Another benefit is that the object heaps of the processes can be garbage collected completely independently. We see pause times of less than a millisecond, because the individual heaps are small and manageable. Building scalable and sophisticated garbage collectors for complex systems like we did for JavaScript is fun, but for an embedded device it is better to design the system so the memory management can be kept simple. Really small heaps are a great way to allow that.

Once you have a good handful of processes running on your microcontroller, you want to make sure they don’t unnecessarily consume too much of your most precious resource: RAM. The best way to achieve that is to make sure that the virtual machine itself doesn’t come with too much overhead and stays lean when executing your code.

For dynamic and flexible programming languages, a common source of overhead is actually the optimization techniques used to make method calls fast. When a virtual machine executes your method calls like:

Invoke the append method on whatever object months is and pass the string “April” as the argument.

it needs to determine which append method to invoke based on the runtime type of months. Historically, this has been optimized by having a method lookup table that uses extremely fast hashing to find and validate the right append method, but the hash table is updated at runtime and must be stored in RAM. To avoid too many collisions, it also needs to have a pretty decent size, so this adds quite a bit of overhead for the sole purpose of making method calls fast.

In Google’s V8 JavaScript engine, we ended up using an even more expensive approach that associated so-called inline caches with all the individual places in your code where you call methods. Among other things, such an inline cache stores the last method called at that point in the code and since that changes over time, the caches must be in RAM. It is fast, but prohibitively expensive in terms of memory.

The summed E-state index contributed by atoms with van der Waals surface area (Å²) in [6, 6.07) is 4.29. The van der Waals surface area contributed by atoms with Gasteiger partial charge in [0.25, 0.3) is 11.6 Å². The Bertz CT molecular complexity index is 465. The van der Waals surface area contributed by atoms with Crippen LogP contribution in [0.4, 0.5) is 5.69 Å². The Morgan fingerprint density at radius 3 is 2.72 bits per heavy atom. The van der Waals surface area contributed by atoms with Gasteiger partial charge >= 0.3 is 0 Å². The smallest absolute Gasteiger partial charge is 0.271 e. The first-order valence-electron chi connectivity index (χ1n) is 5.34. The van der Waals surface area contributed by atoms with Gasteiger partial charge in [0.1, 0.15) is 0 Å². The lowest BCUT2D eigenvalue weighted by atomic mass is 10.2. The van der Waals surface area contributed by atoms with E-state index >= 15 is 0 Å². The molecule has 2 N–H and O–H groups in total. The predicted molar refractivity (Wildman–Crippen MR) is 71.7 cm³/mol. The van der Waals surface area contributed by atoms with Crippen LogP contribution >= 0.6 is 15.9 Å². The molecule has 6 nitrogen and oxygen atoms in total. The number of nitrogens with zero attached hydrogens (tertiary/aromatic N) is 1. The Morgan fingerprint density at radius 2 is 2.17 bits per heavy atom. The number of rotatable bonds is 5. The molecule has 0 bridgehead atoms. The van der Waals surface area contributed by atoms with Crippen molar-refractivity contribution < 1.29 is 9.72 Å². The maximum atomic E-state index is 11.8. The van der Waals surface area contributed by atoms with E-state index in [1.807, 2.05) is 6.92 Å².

For Toit, we knew that we needed something better that would allow us to perform efficient method calls directly from flash with no RAM overhead. We started by doing a depth first numbering of all the Toit classes in the system and noted how that trivially led to consecutive numbers for all subclasses of a given class.

Single inheritance hierarchy with depth-first numbering of subclasses.

That means methods are inherited by classes within a specific class number range. As an example, if class B defines a method called append, the method B.append is inherited by all classes with numbers in the [1, 3] range. If class F also defines an append method, the F.append method is only applicable for instances of F. You can easily associate a method name with all the class number ranges its different implementations are inherited by. Through that you can form a one-dimensional dispatch table specific for the method name append that looks like this:

So to call append on an object, all you have to do is to find the entry in the table that corresponds to the class number of the object you’re calling append on. It is a cheap constant-time operation and nothing in the table needs to change as a result of the lookup, so the table fits nicely in flash. There are lots of holes in the table which is wasteful, but if you’re careful you can actually use those holes for other such tables by overlapping them and compressing the overall dispatch data structure you need to store in flash.

The compression technique is known as selector-based row displacement, and it removes pretty much all the unnecessary holes in the tables if done right. You can read much more about it in Karel Driesen’s book, Efficient Polymorphic Calls.

Some folks claim that the S in IoT stands for security. With the current state of the developer experience for microcontrollers, it could also stand for software or simplicity. They are all missing. Developers deserve a robust foundation for their on-device functionality. Armed with that, they will be empowered to experiment more and innovate faster. If the same foundation allows simple, modular software to replace complex, monolithic firmware and provides memory safety and sandboxing to strengthen security, are we not pretty close to putting the S in IoT? Your C compiler and your primitive real-time operating system will not get you there.

GCC and LLVM are awesome tools, but you need more than that!

Programming languages and virtual machines are here to help make you a better programmer — and through some of the techniques I’ve outlined in this post, Toit gives you those benefits even on microcontrollers. Toit is built by a team of software platform experts from Google and Uber that believe that if you feel uncomfortable updating the software on your devices in production, you are not doing it often enough. The problem isn’t you, it is your platform. Stop worrying about triple faults and start worrying about moving fast enough to stay relevant.

You can read more about our new language or even try it out if you’re curious to see some of this in action.